Community Scavenger Hunt Teaches Research Skills, Much More. Turn Your Students Into Well-Versed Poets In celebration of National Poetry Month, Education World offers more than 20 poetry lesson plans to help teachers integrate poetry into theirRead more
One thing we can be sure about is that whenever Thoreau speaks of the positive points of living in nature, he is in some way criticizing nature because he claims he his nature has a betterRead more
in this survey. Experts say that many people are also trying to limit their screen time. Overdrive or websites such as, project Gutenburg. Between 20, the number of Americans who read books on tablet computers has increased nearly fourfold (from 4 to 15 while the share who read books on smartphones has more than doubled (from 5 to 13). Some 17 of college graduates read books this way, compared with 11 of those with high school diplomas or less just a 6-percentage point difference. That is nearly identical to the 74 who reported doing so in a survey conducted in 2012, although lower than the 79 who reported doing so in 2011. But young people do not have a uniform set of skills, and the contention that screens are preferred is not backed up by research. Americans today have an enormous variety of content available to them at any time of day, and this material is available in a number of formats and through a range of digitally connected devices. Along with these groups, Americans under the age of 50 are especially likely to consume e-book content on cell phones: one-in-five (19) do so, compared with 9 of 50- to 64-year-olds and just 4 of those 65 and older. Interestingly, young adults are no more likely than older adults to be digital-only book readers: 6 of 18- to 29-year-olds read books in digital formats only, compared with 7 of 30- to 49-year-olds and 5 of those 50 and older. However, the share of Americans who read in order to research specific topics of interest has increased by 10-percentage points over that time frame, from 74.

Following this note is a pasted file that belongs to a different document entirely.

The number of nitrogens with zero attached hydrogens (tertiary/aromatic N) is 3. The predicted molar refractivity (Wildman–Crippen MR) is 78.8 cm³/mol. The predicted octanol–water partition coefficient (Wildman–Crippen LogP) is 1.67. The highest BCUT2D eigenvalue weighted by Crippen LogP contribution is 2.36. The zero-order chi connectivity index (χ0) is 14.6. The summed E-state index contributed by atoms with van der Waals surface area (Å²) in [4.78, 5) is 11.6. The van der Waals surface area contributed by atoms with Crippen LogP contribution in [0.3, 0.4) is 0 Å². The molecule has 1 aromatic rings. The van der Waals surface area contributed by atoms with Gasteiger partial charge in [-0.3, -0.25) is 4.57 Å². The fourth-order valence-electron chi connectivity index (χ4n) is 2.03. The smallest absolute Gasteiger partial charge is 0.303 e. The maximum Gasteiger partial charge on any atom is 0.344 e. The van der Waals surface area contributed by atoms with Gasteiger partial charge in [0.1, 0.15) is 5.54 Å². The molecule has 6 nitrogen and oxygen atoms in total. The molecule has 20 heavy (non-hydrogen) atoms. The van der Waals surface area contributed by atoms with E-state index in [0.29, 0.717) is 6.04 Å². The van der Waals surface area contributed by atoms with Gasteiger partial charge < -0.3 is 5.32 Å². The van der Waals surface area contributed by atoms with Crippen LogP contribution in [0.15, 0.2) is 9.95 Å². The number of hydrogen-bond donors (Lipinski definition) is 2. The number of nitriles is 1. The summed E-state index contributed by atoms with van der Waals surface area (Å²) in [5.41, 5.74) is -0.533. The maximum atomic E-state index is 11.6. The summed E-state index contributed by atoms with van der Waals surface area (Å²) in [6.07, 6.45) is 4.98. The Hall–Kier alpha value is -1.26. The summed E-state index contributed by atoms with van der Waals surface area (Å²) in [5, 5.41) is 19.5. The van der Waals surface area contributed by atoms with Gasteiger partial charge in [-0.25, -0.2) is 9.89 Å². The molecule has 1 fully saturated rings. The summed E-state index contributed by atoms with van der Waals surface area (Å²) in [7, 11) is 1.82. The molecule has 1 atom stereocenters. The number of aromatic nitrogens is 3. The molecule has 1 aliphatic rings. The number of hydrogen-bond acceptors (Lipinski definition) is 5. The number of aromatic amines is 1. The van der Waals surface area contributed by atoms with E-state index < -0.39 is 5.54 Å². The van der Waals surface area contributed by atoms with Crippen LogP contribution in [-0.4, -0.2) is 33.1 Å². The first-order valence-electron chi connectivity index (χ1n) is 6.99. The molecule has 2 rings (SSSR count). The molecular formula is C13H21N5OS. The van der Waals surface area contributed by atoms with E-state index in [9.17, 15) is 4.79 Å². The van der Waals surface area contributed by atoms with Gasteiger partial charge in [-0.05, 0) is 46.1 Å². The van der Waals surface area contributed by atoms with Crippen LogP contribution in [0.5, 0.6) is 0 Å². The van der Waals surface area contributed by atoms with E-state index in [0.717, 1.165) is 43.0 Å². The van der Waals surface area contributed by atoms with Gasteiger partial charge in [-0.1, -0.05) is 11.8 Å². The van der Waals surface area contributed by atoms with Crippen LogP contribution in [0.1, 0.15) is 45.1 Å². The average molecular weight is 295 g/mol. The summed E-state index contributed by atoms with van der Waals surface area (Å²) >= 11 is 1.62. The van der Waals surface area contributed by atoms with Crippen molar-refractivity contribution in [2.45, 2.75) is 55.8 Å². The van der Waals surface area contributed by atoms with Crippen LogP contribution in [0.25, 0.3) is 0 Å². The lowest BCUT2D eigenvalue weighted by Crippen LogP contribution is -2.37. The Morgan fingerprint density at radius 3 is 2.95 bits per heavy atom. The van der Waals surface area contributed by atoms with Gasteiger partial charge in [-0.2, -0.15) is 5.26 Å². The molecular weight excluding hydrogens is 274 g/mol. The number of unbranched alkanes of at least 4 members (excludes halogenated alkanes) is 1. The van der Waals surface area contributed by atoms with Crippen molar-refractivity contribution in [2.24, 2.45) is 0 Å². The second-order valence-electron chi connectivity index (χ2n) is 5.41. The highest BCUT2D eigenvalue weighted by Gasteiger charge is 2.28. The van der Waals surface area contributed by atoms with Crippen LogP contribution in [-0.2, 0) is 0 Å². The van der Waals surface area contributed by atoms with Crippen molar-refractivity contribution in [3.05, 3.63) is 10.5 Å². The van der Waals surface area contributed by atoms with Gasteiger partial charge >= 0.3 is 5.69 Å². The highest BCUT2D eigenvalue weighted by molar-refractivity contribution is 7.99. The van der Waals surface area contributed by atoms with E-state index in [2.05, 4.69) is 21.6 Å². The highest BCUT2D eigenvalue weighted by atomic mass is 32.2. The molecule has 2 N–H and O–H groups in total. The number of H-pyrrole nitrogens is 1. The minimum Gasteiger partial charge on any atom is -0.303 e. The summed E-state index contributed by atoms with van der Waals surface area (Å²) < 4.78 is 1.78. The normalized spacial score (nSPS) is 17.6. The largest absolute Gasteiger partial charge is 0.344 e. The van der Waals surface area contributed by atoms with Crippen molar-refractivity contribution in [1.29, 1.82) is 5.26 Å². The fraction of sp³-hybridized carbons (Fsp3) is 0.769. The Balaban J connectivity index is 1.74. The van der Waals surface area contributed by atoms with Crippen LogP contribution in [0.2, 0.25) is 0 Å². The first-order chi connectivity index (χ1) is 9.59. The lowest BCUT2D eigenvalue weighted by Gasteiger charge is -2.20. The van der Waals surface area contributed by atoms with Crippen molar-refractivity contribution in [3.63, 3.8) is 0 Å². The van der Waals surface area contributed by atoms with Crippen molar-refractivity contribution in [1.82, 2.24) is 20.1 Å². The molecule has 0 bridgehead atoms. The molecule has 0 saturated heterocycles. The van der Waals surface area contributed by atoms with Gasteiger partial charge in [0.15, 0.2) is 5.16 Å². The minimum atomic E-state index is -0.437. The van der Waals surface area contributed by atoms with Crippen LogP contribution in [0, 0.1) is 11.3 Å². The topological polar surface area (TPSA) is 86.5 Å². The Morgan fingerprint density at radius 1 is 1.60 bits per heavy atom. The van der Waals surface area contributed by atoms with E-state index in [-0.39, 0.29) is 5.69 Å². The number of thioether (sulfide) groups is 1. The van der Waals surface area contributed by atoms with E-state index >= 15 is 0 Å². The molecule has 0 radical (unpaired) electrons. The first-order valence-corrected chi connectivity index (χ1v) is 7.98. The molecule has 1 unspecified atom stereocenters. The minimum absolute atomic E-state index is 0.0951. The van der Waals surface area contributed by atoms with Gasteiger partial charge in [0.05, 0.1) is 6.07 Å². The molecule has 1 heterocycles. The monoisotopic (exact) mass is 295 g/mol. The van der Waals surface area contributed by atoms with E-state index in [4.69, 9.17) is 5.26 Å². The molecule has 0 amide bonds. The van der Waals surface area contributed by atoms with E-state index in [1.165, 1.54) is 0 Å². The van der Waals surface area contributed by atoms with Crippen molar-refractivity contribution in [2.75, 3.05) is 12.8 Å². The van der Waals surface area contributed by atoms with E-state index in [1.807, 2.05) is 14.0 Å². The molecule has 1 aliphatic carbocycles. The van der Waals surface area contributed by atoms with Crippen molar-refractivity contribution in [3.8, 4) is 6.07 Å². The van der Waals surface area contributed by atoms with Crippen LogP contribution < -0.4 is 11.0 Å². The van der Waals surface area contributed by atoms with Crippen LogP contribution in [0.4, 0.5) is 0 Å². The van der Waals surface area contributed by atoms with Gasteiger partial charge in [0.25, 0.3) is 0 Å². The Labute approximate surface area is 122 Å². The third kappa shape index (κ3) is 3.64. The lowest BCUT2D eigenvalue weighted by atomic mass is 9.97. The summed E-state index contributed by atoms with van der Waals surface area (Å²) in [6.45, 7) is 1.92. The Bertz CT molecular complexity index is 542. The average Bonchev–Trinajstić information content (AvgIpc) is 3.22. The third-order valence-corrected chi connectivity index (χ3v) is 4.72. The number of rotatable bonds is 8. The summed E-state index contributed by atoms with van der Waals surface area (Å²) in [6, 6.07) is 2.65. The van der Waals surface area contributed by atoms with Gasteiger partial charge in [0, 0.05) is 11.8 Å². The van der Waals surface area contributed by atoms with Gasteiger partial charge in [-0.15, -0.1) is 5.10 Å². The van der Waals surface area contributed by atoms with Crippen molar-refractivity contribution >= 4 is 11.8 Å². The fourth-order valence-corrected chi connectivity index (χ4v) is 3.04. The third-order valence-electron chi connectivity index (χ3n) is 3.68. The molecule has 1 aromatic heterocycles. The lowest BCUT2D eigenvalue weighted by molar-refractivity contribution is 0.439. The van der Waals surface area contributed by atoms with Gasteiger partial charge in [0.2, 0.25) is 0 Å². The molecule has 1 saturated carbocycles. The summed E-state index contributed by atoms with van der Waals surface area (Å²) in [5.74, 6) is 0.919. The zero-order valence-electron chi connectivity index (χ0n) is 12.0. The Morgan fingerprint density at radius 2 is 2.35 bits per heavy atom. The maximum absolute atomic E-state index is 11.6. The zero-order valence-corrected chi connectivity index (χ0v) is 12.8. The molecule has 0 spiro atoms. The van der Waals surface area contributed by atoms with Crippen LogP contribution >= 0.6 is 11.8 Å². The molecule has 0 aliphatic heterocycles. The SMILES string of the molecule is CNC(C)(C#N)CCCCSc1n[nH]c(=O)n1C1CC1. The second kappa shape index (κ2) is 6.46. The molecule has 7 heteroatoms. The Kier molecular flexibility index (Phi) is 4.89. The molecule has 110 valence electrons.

However, some demographic groups are slightly more likely than others to do all of their reading in digital format. Relatively few Americans are digital-only book readers regardless of their demographic characteristics. Giving children time to read at school not only encourages a importance of a good thesis statement routine of reading, but it also may be the only opportunity a child has to read self-selected books for pleasure. These findings match previous research which looked at how teenagers prefer to read. Readers today can access books in several common digital formats, but print books remain substantially more popular than either e-books or audio books.
Research paper about books and ebooks
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